Hello dear one,
When I think of personal power, I think of things like:
– Making shit happen
– Feeling confident and clear
– Influencing other people and situations (ideally so everyone’s better off)
– Manifesting our dreams
– Standing our ground and using our voice
– Turning around failure and humblings
– Backbone, staying power, and stick-to-itness
– Staying open and loving in hard situations
But those are ways we USE our personal power.
They are not what GIVE us personal power.
There are some key ingredients that — when combined together — form our personal power, and then allow us to use that power in ways we want.
Here are the three:
1. Liking yourself.
This goes for all parts of yourself, even (especially) the parts you’d prefer to hide.
This means getting to know what you’re good at, what you’re not good at, what you like, and what you don’t. Embracing your vulnerabilities. Refusing to shame yourself for any of it.
When I was in my early twenties, I lived with a group of bohemian dancers, musicians, and artists in Amsterdam. One night we went out to a club to go dancing. We were getting a bit of a late start at 11pm, when one person in the group decided we needed to stop for a bagel.
While everyone else moaned and groaned and just wanted to get to the club and told him he was being a pain, my bagel-desiring friend replied, “Don’t judge me. Love me for it.”.
I was so absolutely struck by how, in that moment, he could have felt badly about himself, gone on the defensive, or backed down on his bagel idea, but he didn’t.
Instead he just asked all of us to love and respect this part of him the same way he did — a part of him that would risk making a whole group late and cranky for the sake of honoring his quirky desire for a late night snack.
“Don’t judge me. Love me for it,” has stuck with me for the last 30 years. I offer it to friends and clients, as well as myself.
“If I have lost every other friend on earth, I shall at least have one friend left, and that friend shall be down inside of me.”
– Abraham Lincoln
2. Listening to your feelings.
This means letting your emotions out in skillful ways, rather than burying them (until they come out anyway, but sideways). Self-compassion. Getting to know what will “trigger” or “activate” you, and have you become defensive, lash out, collapse, or go mute.
Here’s one way I do it: After years of paying attention to (and respecting the heck out of) feelings, emotions, and triggers, I can now tell the moment I start to “leave my body” and lose my power.
I can catch it at the moment my personal power starts to wane, before I’m all the way gone and powerless.
If I’m talking, I notice that my voice starts to get higher and higher, and that instead of coming from my belly or pelvis, my vocal register sounds like it’s coming from my chest and then my head, getting thinner, squeakier, tinnier, and more constricted.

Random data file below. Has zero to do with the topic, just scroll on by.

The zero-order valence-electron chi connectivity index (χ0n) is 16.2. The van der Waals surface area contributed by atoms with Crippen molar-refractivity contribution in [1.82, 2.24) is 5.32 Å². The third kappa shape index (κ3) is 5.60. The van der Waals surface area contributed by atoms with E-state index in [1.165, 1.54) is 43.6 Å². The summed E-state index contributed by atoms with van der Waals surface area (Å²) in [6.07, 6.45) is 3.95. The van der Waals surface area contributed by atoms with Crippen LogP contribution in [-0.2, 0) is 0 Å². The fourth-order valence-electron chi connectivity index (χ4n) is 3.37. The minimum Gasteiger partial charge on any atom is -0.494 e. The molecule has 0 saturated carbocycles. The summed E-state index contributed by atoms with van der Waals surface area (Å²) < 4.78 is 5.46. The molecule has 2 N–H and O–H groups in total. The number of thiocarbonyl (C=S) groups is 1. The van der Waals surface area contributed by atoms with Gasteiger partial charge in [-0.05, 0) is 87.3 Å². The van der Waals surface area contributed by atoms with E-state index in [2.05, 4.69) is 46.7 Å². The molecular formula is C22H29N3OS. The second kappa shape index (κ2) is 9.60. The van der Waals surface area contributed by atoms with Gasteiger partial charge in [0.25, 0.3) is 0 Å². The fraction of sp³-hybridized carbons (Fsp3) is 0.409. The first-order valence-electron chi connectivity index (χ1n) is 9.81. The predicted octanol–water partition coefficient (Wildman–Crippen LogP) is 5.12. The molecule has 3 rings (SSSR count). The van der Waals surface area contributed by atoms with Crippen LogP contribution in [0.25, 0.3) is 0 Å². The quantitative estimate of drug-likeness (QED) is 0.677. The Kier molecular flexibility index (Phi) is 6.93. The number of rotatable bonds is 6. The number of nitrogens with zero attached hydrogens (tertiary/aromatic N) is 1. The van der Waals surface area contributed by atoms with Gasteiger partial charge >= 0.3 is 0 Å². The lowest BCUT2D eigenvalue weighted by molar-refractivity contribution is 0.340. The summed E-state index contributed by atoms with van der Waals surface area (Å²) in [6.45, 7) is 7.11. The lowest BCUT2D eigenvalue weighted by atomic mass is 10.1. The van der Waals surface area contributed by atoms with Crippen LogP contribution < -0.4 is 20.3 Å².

So then I breathe into my belly and speak from there, and that grounds me into my power and truth, and resets everything beautifully.
“To feel better, get better at feeling.”
– Walter Sipe, MD
3. Trusting yourself.
This means developing a strong bullshit detector. And learning to listen to it. So you can tell what’s not right, for you, and make choices based on what it’s letting you know.
Because what is utter bullshit for one person might be right on for someone else.
Self-trust is something we often claw back from the jaws of our personal upbringings, history, and the dominant culture. But we all have it, even if we have to dust it off a bit and refine our relationship with it.
“Don’t cry!” “We don’t talk about that,” or “Be nice!” demand that you override your natural instincts.
“You’re crazy!” “You’re wrong,” or “It didn’t happen that way” deny your perspective and shut you down without dignity for your lived experience.
Every single woman I get to work with — who is working through a betrayal, being lied to, abuse, a lifetime of being gaslit, self-loathing, or just trying to make sense of her existence in a culture that relentlessly devalues her — has had a moment (or many moments) in her past where she felt “something’s not right here.”
It’s a feeling in her gut or heart or body somewhere. It is her body calling bullshit.
And although she may have disregarded it in the past, when we revisit it and honor it, she gets to reclaim that bullshit detector for herself.
“Your body doesn’t lie.”
– LiYana Silver
I’m all for your personal power and the confident, clear, loving ways you’ll be using it.
Heading straight to “making shit happen” before you actually like yourself just means you get really good at the grind, running on fumes, and burning out.
Heading straight into “staying open and loving during hard moments” before you actually know how to listen to your feelings and disarm your triggers just means you get really good at spiritual by-passing and lightwashing things that deserve a deep, respectful examination.
Heading straight into “self-development” and “backbone, staying power, and stick-to-itness” before you actually know how to trust yourself, means that you are more likely to stay in situations that are harmful to you, way past the point you should.
I must admit I’m quite excited for the process of you liking, befriending, and trusting yourself that must happen first if there is to be full personal power flowing in your life.
To your personal power,
COACHING / COURSES / COMMUNITY
Moving you through the dark night & into your one wild precious life
PS: I’m appreciating the book, Power: A User’s Guide by Julie Diamond, Ph.D, as recommended by my assistant, Elissa.
Thank you for getting me in front of some of the most important thinkers, especially speaking to uncommon and marginalized topics. 🙂
PPS: Image by Annie Spratt on Unsplash.